The innovators of INPRO/SEAL will provide individual iPads and cases to the Grand Prize winner and 3 Innovation Category winners. *Categories include innovative devices, gizmos and gadgets; innovative processes and procedures; and innovative use of outside resources. For more info, enter 09 at


...AN INNOVATOR, THAT IS! The Innovators Of

The Innovators Of

Are Proud To Sponsor The Maintenance & Reliability Innovator Of The Year Award

Are Proud To Sponsor The Maintenance & Reliability Innovator Of The Year Award

Royal Purple Porter, TX

Scalewatcher North America, Inc. Oxford, PA

Lubricant performance can vary greatly between competing mineral-based and synthetic products. According to the innovators of Royal Purple, since quality differences can significantly impact the cost of operating and maintaining equipment, your lube purchases can’t be effectively managed as a commodity: Lubricant excellence is paramount. The company notes that benefits attainable across a broad population of rotating equipment from upgrading to Royal Purple lubricants include, among other things, energy savings greater than 3%, and a reduction in the need for equipment repair by at least 30%. Although Royal Purple products may cost more per gallon, an operation’s annual cost for lubricants changes little, due to greatly extended drain intervals and the elimination of oil changes associated with equipment repairs. Initiatives to reduce maintenance and improve equipment reliability often are time- and people-intensive. Royal Purple offers substantial improvements and savings simply through replacement of a product you already buy and use. It doesn’t get any easier than this.

Scalewatcher™ is a no-maintenance environmentally friendly descaler that does not change water composition. Scales and stains disappear gradually and completely, without further action required, guaranteed. The Scalewatcher products work by way of magnetic and electric fields and a continuously changing frequency. The process forces dissolved minerals such as calcium and magnesium to crystallize before mineral ions (the cause of hard scale) can settle on surfaces. This stops or reduces new buildup of hard scale, and because the water is better able to dissolve minerals, existing hard-scale layers are softened and eventually disappear. The Scalewatcher technology has been used by more than 250,000 satisfied customers worldwide. These products prevent corrosion in pipework; prevent settlement of zebra mussels in plants using sea or river water for cooling; reduce bacterial counts in cooling systems; reduce water and energy bills; extend the life of water-using equipment (especially boilers); can be installed without plant shutdown; are maintenance-free; and last 20+ years.

The innovators of ROYAL PURPLE will provide individual cases of Royal Purple products to the Grand Prize winner and 3 Innovation Category winners.

The innovators of SCALEWATCHER will provide individual water treatment units to the Grand Prize winner and 3 Innovation Category winners.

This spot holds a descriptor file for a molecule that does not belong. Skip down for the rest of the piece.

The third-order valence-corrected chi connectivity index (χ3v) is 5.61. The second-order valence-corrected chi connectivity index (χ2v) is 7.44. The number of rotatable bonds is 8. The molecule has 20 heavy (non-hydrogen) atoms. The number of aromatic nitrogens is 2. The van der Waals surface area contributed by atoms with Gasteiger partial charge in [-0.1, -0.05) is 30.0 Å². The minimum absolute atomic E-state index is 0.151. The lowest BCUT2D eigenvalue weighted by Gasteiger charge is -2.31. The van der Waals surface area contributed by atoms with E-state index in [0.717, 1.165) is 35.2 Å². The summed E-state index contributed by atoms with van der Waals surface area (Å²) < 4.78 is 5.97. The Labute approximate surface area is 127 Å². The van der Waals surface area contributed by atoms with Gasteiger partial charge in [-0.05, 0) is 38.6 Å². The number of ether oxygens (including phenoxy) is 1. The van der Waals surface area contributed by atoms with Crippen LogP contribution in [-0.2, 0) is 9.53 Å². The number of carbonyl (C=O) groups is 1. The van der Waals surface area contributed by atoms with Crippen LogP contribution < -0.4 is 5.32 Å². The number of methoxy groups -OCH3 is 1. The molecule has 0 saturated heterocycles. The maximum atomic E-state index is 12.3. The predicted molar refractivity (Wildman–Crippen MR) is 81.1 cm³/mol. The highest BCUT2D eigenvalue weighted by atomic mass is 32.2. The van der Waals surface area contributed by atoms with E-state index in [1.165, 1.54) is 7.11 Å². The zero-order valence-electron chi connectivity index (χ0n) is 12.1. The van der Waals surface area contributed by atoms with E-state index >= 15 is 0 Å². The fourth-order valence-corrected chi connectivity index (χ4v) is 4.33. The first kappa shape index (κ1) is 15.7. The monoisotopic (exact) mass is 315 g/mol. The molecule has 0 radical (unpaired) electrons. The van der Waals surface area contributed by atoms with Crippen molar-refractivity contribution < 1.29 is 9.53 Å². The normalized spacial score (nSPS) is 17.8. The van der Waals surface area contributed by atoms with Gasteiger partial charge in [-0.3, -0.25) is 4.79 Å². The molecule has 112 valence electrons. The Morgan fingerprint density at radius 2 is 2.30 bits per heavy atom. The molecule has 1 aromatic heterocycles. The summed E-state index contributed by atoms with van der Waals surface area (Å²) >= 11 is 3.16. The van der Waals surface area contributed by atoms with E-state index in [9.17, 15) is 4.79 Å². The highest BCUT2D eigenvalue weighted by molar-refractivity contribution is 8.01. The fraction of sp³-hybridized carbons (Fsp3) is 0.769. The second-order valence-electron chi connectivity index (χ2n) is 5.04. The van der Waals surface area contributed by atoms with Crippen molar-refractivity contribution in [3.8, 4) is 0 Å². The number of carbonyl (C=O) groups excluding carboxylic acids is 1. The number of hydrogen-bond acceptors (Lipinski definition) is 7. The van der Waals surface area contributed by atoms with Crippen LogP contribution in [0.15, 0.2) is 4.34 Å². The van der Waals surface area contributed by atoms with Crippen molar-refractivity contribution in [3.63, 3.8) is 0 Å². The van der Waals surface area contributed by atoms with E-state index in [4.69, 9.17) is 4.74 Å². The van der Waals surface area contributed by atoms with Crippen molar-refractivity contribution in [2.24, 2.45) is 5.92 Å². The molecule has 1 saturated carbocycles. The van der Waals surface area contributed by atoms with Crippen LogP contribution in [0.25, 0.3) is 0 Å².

*Categories include innovative devices, gizmos and gadgets; innovative processes and procedures; and innovative use of outside resources.

*Categories include innovative devices, gizmos and gadgets; innovative processes and procedures; and innovative use of outside resources.

For more info, enter 10 at

For more info, enter 11 at



SOLUTION SPOTLIGHT Catch impending failure in hi-def…

Improved Low-RPM Rolling Element Bearing Analysis See what you might be missing long before ‘too late.’

Inner raceway damage on low-RPM bearings can take a process down.

Time signal from a 10 RPM bearing showing “inner raceway” failure (4 months pre-warning)

SPM®HD Overall Trend Graph before and after bearing replacement


olling element bearings (also known as anti-friction bearings) are found throughout industry. Due to their construction, metal fatigue eventually causes every one of these bearings to deteriorate and fail, taking critical equipment and processes down with them. For many decades, companies have used vibration analysis to monitor equipment condition. While a successful Condition Monitoring program can aspire to predict and therefore prevent all “unplanned” failures, in light of their very low energy content, low-RPM applications (i.e., under 50 RPM) have traditionally been some of the most difficult to monitor. An answer to this dilemma has been the “Shock Pulse Method.” Developed and patented in 1969, this technique has been widely used to successfully monitor rolling element bearing condition ever since. And, just as technology has advanced, so has the Shock Pulse Method. Most recently, SPM Instrument has released SPM®HD (SPM High Definition). Particularly well suited for low-RPM

46 |


applications, this new technology can be utilized on rolling element bearings throughout the range of 1-20,000 RPM. According to SPM, with damage indications and pre-warning times up to 16 months in advance of failures, the product is providing neverbefore-seen detail in the time signal and FFT. In many cases, low-RPM bearings are typically very large—or of a specialty type where replacement bearings can be many months out from delivery. In those cases, long pre-warning times are especially important. Improvements to the Shock Pulse Transducer, advanced algorithms to filter out irrelevant signals and advanced sampling times, including better data acquisition, provide sharp time signals and crisp, detailed spectrums. SPM®HD is currently available from SPM Instrument in the Intellinova line of continuous monitoring products. MT SPM Instrument, Inc. Eugene, OR For more info, enter 30 at SEPTEMBER 2011